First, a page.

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Healthy progress - Edinburgh Uni's Social Impact Pledge update

July 25, 2019

The University of Edinburgh has provided a really helpful progress update on its 2018 Social Impact Pledge.

The Social Impact Pledge is a Scottish Government initiative a asking public sector organisations across Scotland to commit to increasing their social impact by making a public commitment to changing three aspects of their current operations or policies.

The University of Edinburgh Social Impact Pledge

Updates on Implementation of Pledges made in 2018

Commitment 1: We will establish a Centre for Homeless and Inclusion Health.

The Centre for Homeless and Inclusion Health is a collaboration between the University of Edinburgh and local partners in Scotland to improve the health and wellbeing of people who experience homelessness. Development of the Centre began in 2016 and it was formally launched in 2018.

Social Impact Pledge logoThe Centre has established the first course in Scotland on Homeless and Inclusion Health. This is a Masters course aimed at individuals from a range of organisations, including the NHS, local authorities, housing providers, the third sector and policy bodies, as well as University of Edinburgh students. Participants taking the course as Continuing Professional Development occupy a range of roles in their daily work, from CEO to support worker; the University has provided 23 bursaries to enable them to take part. Students taking the course are primarily medical, nursing and health care students – the workforce of the future – who wish to develop their knowledge and interest in health inequalities.  Particular strengths of the course are that:

  • The course has been developed in collaboration with senior colleagues working in the Cyrenians, Turning Point Scotland and NHS Lothian, so external partners really feel that they 'own' the course as a joint venture.
  • People with lived experience are also teaching on the course and involved in course assessment. In this way, they are contributing their experiential knowledge and developing their own skills in presentation and teaching/learning.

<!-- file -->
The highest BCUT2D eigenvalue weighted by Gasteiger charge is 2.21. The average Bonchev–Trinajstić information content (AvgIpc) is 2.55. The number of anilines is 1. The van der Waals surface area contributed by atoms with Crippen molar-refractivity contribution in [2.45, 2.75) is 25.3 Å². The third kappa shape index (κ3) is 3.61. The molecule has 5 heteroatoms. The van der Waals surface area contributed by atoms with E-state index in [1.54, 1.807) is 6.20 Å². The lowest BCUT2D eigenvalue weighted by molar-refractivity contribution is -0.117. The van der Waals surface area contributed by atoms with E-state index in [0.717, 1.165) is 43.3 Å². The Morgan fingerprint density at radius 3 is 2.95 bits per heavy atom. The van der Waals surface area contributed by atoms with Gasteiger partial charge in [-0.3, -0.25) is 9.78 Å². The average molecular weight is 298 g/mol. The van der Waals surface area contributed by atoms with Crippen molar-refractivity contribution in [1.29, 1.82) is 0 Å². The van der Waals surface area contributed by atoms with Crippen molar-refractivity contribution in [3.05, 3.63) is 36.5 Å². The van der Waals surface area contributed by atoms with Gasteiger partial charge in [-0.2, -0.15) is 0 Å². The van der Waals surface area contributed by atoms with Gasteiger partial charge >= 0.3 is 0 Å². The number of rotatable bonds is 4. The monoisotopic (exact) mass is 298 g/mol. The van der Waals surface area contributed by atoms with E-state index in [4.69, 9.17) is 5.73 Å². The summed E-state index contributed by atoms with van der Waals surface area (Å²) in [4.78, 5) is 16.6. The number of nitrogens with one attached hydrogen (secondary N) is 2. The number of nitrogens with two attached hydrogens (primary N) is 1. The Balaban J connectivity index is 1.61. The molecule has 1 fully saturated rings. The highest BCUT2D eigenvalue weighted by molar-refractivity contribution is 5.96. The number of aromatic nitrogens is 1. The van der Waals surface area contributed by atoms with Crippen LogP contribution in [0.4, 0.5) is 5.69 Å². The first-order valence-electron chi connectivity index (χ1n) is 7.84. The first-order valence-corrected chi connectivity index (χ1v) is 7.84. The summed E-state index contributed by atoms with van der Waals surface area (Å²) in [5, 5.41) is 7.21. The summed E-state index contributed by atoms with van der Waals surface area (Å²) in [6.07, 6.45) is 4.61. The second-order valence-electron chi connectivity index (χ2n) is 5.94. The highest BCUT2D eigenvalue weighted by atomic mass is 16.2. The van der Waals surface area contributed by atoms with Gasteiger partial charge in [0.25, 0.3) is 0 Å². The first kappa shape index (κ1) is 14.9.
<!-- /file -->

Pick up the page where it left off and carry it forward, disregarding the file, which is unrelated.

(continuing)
The headcount of the Centre is growing, with a PhD student exploring LGBTQi and youth homelessness in Scotland and a researcher working on alcohol use with migrants who are experiencing homelessness; the latter is also developing funding bids with community partners. Also in place is a member of University of Edinburgh staff, Catriona Grant, who provides legal advice and advocacy to patients at the Edinburgh Access Practice; the service supports 6-10 clients each week. Nursing, medical and law students are currently shadowing Catriona’s clinic to learn more about the lived experience of homelessness, including the acute problems that can ensue for individuals on discharge from prison or hospital. In the future it is planned that students will provide the advice and advocacy service under appropriate supervision.

Ewan Aitken, CEO, Cyrenians, and member of the Advisory Group of the Centre for Homeless and Inclusion Health, said:

A one-stop-shop to tackle homeless and inclusion health] is not a new idea – it’s been bouncing around a number of third sector and academic conversations for at least ten years– but this group has finally been able to make it happen. […] As we learn more about the issues faced by those in tough realities, what they see as the causes and the solutions, we will evolve our thinking and our choices about what next.